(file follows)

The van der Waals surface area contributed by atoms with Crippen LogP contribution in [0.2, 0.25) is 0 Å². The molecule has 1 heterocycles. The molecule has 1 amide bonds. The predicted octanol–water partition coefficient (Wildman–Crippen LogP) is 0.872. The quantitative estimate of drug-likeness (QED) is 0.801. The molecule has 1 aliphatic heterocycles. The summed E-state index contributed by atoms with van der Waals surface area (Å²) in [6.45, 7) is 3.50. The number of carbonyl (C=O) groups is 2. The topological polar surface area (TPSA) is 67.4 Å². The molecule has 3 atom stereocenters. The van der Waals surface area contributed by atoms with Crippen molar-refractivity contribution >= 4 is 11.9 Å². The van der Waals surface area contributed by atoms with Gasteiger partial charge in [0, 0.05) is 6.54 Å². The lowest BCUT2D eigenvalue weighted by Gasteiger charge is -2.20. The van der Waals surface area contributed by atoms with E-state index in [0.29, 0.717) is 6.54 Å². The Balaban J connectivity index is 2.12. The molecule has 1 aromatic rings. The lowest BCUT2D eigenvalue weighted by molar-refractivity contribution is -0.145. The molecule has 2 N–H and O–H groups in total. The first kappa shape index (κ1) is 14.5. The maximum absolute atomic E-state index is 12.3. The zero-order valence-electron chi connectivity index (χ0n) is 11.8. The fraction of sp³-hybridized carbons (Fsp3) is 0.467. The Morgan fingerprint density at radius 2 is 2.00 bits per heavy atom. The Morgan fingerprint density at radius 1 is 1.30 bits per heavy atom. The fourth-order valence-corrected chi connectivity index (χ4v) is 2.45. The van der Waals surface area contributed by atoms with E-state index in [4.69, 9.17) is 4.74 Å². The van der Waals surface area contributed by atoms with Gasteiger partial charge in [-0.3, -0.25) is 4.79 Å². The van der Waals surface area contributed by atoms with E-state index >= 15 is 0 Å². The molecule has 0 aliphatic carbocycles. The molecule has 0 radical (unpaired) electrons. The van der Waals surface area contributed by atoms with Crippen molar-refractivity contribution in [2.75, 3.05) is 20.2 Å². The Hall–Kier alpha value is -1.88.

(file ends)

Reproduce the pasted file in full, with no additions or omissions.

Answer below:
The van der Waals surface area contributed by atoms with Crippen LogP contribution in [0.2, 0.25) is 0 Å². The molecule has 1 heterocycles. The molecule has 1 amide bonds. The predicted octanol–water partition coefficient (Wildman–Crippen LogP) is 0.872. The quantitative estimate of drug-likeness (QED) is 0.801. The molecule has 1 aliphatic heterocycles. The summed E-state index contributed by atoms with van der Waals surface area (Å²) in [6.45, 7) is 3.50. The number of carbonyl (C=O) groups is 2. The topological polar surface area (TPSA) is 67.4 Å². The molecule has 3 atom stereocenters. The van der Waals surface area contributed by atoms with Crippen molar-refractivity contribution >= 4 is 11.9 Å². The van der Waals surface area contributed by atoms with Gasteiger partial charge in [0, 0.05) is 6.54 Å². The lowest BCUT2D eigenvalue weighted by Gasteiger charge is -2.20. The van der Waals surface area contributed by atoms with E-state index in [0.29, 0.717) is 6.54 Å². The Balaban J connectivity index is 2.12. The molecule has 1 aromatic rings. The lowest BCUT2D eigenvalue weighted by molar-refractivity contribution is -0.145. The molecule has 2 N–H and O–H groups in total. The first kappa shape index (κ1) is 14.5. The maximum absolute atomic E-state index is 12.3. The zero-order valence-electron chi connectivity index (χ0n) is 11.8. The fraction of sp³-hybridized carbons (Fsp3) is 0.467. The Morgan fingerprint density at radius 2 is 2.00 bits per heavy atom. The Morgan fingerprint density at radius 1 is 1.30 bits per heavy atom. The fourth-order valence-corrected chi connectivity index (χ4v) is 2.45. The van der Waals surface area contributed by atoms with E-state index in [4.69, 9.17) is 4.74 Å². The van der Waals surface area contributed by atoms with Gasteiger partial charge in [-0.3, -0.25) is 4.79 Å². The van der Waals surface area contributed by atoms with E-state index >= 15 is 0 Å². The molecule has 0 aliphatic carbocycles. The molecule has 0 radical (unpaired) electrons. The van der Waals surface area contributed by atoms with Crippen molar-refractivity contribution in [2.75, 3.05) is 20.2 Å². The Hall–Kier alpha value is -1.88.